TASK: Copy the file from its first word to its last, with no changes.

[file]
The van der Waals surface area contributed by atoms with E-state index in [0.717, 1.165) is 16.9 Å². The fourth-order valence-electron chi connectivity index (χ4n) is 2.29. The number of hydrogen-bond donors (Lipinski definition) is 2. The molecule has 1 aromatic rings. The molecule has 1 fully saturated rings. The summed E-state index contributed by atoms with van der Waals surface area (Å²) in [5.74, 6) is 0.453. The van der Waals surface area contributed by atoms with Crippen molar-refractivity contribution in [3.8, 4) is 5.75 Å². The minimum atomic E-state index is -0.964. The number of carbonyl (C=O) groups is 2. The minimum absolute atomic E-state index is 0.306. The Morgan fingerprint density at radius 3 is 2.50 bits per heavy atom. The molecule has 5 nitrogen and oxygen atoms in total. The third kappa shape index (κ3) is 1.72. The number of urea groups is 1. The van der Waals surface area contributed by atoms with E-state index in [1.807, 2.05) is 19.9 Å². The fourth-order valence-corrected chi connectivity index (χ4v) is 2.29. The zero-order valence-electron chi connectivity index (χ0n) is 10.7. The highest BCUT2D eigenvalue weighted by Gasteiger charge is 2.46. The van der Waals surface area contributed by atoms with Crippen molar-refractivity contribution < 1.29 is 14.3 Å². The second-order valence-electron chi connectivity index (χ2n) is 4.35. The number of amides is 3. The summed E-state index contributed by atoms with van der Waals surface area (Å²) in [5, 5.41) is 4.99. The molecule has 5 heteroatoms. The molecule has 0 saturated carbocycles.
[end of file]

The van der Waals surface area contributed by atoms with E-state index in [0.717, 1.165) is 16.9 Å². The fourth-order valence-electron chi connectivity index (χ4n) is 2.29. The number of hydrogen-bond donors (Lipinski definition) is 2. The molecule has 1 aromatic rings. The molecule has 1 fully saturated rings. The summed E-state index contributed by atoms with van der Waals surface area (Å²) in [5.74, 6) is 0.453. The van der Waals surface area contributed by atoms with Crippen molar-refractivity contribution in [3.8, 4) is 5.75 Å². The minimum atomic E-state index is -0.964. The number of carbonyl (C=O) groups is 2. The minimum absolute atomic E-state index is 0.306. The Morgan fingerprint density at radius 3 is 2.50 bits per heavy atom. The molecule has 5 nitrogen and oxygen atoms in total. The third kappa shape index (κ3) is 1.72. The number of urea groups is 1. The van der Waals surface area contributed by atoms with E-state index in [1.807, 2.05) is 19.9 Å². The fourth-order valence-corrected chi connectivity index (χ4v) is 2.29. The zero-order valence-electron chi connectivity index (χ0n) is 10.7. The highest BCUT2D eigenvalue weighted by Gasteiger charge is 2.46. The van der Waals surface area contributed by atoms with Crippen molar-refractivity contribution < 1.29 is 14.3 Å². The second-order valence-electron chi connectivity index (χ2n) is 4.35. The number of amides is 3. The summed E-state index contributed by atoms with van der Waals surface area (Å²) in [5, 5.41) is 4.99. The molecule has 5 heteroatoms. The molecule has 0 saturated carbocycles.